I have such a fascination with this still-relatively-obscure car manufacturer; the engineering solutions in this car alone stand out in a world left sorely wanting of truly maniacal ingenuity. Many supremely fast and expensive vehicles exist nowadays with which to test the limits of road-car technology, or to cruise the local strip in absolute exclusivity, or to just scare the crap out of yourself. Not many of those vehicles, however, have the level of ludicrous engineering that this Swede has. Presenting, for your edification, the 1/18 Koenigsegg CCX by AutoArt.

Now, our dearest friend Howard has covered this very model before with an eye on the quality of the diecast model as brought to us by AutoArt, and he did an absolutely stellar job. I agree with his sentiment that this is a magnificent piece, worthy of the higher price they tend to command and only recently eclipsed in intricacy by AutoArt. If you can get one under $200 you’ve got yourself a stunner.

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With your permission, I’ll focus a little today on the car itself; the first Koenigsegg to use a bespoke engine designed in-house.

The Koenigsegg is most-like the McLaren F1 in my mind; designed to be utterly a flight of fancy, spearheaded by one extremely ingenious person directing the most creative and inventive team available.

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The CCX was created as a sort of reboot for the Koenigsegg brand. Prior to this car, the CC, CC8, and CCR models were designed and built for their specific markets, namely Europe and Asia. Crucially, you’ll notice that that short list did not include the US. Despite the original three models using a modified American powerplant, a Ford Modular engine, entirely too many things had to be changed on this beastie for it to be truly a ‘worldwide’ car.

Aside from having to develop their own in-house engine to meet worldwide emmision standards and run on American spec 91-octane fuel, Koenigsegg had to meet all the safety standards from around the world. And that includes the Democratic People’s Republic of California (DPRC). Did you know that the Koenigsegg CCX passed European pedestrian safety impact testing? They are the only low-volume manufacturer to do so, as the test was dropped for being too complicated for low-volume manufacturers to adhere too right afterwards. What?!

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Koenigsegg has always had the intensely special ‘Dihedral Synchro-Helix’ doors. Doors is a very weird word to tack on the back of something as odd-sounding as ‘Dihedral Synchro-Helix’. They have been reworked on the CCX to alow for the entire shoulder line of the car to be raised along with the headlights, to place them at US-legal height, as well as strengthening them for crash testing. Yup, they crash-tested a CCX.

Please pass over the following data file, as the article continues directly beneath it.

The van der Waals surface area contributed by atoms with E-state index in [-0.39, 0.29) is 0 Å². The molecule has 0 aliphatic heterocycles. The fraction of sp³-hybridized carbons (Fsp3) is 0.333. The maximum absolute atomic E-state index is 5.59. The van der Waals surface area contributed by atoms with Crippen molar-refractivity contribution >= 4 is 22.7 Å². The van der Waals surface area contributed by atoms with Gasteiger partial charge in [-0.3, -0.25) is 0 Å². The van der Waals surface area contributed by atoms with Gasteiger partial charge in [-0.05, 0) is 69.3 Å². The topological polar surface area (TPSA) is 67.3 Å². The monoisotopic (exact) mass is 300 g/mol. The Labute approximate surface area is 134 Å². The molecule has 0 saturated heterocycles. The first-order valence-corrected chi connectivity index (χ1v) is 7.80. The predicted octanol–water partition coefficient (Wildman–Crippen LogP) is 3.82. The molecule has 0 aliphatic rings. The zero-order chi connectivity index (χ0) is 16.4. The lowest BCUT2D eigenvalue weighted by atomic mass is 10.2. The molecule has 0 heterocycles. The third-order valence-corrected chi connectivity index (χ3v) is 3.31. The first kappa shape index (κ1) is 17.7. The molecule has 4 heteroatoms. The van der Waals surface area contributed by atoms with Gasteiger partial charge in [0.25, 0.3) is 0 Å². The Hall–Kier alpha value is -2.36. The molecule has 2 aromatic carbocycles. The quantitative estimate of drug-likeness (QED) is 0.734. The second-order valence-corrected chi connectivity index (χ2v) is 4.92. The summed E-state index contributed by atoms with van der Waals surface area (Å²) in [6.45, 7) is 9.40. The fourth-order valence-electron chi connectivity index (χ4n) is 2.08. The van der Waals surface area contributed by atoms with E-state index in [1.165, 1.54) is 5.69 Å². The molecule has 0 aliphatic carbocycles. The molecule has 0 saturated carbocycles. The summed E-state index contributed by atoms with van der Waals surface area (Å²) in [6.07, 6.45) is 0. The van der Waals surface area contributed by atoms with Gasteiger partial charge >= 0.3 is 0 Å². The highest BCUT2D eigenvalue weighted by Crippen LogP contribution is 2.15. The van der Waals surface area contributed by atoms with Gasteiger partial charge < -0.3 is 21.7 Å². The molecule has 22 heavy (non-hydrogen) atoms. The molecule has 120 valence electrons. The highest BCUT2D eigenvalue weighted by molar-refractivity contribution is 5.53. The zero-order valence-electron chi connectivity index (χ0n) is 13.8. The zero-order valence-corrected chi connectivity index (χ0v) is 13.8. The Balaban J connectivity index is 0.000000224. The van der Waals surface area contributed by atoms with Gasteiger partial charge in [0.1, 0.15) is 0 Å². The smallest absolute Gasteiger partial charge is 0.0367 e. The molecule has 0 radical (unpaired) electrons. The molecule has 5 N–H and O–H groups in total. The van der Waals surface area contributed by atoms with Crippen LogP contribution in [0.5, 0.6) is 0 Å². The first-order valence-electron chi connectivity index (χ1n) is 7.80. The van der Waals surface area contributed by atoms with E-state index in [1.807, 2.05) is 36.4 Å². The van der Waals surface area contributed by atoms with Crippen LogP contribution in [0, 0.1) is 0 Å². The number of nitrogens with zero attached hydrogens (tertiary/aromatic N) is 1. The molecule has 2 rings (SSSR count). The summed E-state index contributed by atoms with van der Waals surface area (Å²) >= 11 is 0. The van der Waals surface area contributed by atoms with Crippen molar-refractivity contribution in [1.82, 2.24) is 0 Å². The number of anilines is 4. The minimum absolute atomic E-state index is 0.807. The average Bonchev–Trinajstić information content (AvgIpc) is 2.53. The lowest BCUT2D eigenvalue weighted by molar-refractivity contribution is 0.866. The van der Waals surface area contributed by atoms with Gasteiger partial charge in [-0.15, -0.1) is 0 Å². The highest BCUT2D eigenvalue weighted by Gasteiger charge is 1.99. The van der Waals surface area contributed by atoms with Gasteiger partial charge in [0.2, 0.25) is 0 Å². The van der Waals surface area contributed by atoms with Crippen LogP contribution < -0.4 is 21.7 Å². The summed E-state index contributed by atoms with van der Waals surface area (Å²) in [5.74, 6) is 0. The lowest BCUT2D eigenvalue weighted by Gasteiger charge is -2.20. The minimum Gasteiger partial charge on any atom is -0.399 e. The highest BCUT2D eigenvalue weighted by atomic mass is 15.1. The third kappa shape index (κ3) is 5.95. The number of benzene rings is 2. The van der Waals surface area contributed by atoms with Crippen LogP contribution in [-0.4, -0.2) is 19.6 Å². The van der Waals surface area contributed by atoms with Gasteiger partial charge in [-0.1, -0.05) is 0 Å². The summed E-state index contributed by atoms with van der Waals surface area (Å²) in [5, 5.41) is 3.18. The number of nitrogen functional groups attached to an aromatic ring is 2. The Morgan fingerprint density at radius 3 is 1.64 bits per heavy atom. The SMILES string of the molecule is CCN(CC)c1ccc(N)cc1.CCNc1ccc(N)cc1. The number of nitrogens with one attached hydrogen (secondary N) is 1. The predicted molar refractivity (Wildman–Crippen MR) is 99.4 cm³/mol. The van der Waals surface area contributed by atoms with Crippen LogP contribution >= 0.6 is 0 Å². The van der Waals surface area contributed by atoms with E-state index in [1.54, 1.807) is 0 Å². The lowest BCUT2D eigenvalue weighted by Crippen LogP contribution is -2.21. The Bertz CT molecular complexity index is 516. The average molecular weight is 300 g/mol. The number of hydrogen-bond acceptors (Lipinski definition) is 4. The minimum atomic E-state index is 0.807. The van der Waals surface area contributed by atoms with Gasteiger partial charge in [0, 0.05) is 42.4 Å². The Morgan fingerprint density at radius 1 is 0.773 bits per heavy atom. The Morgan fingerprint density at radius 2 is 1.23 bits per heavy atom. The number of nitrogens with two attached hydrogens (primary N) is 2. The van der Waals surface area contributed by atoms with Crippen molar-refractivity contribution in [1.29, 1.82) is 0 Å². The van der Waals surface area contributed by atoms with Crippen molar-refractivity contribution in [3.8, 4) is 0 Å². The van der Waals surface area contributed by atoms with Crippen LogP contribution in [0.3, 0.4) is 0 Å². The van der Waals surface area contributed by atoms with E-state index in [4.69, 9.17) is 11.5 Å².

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Newer models like the Agera RS and Regera even have sensors all over the doors to prevent them smacking into unforeseen obstacles as they open.

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The front bumper was completely redesigned to incorporate the correct equipment to meet worldwide crash legislation, not to mention that short-lived pedestrian impact ruling and the US-spec lights.

The CCX was the first Koenigsegg model, and one of the very first cars anywhere, to come from the factory with carbon fiber wheels. Magnesium wheels are fitted as standard, but to those who are so-inclined, the carbon wheels made their first appearance as an option here, helping to keep the strength up and weight down in true Koenigsegg fashion.

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It is always worth remembering that, even with a minimum of 800hp on tap, that most Koenigsegg cars are targas, with a removable roof that stows in the frunk. The true wonders of using a carbon fiber tub as the basis for your hypercar is that you can, apparently, have it all!

Speaking of psychotic engines...

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Here is a purpose-built, high compression 4.7 liter V8, with twin superchargers running 1.4 bar of boost, dry-sump lubrication, internal piston oil coolers, and multipoint direct injection. That is about as high-tech a road engine as was possible to find in 2006, weighing less than half of what a quad-turbo Bugatti Veyron engine weighs and giving almost the same power (much, much, more power than a Veyron nowadays) with higher MPG ratings. Yeah, they were paying attention to MPG ratings...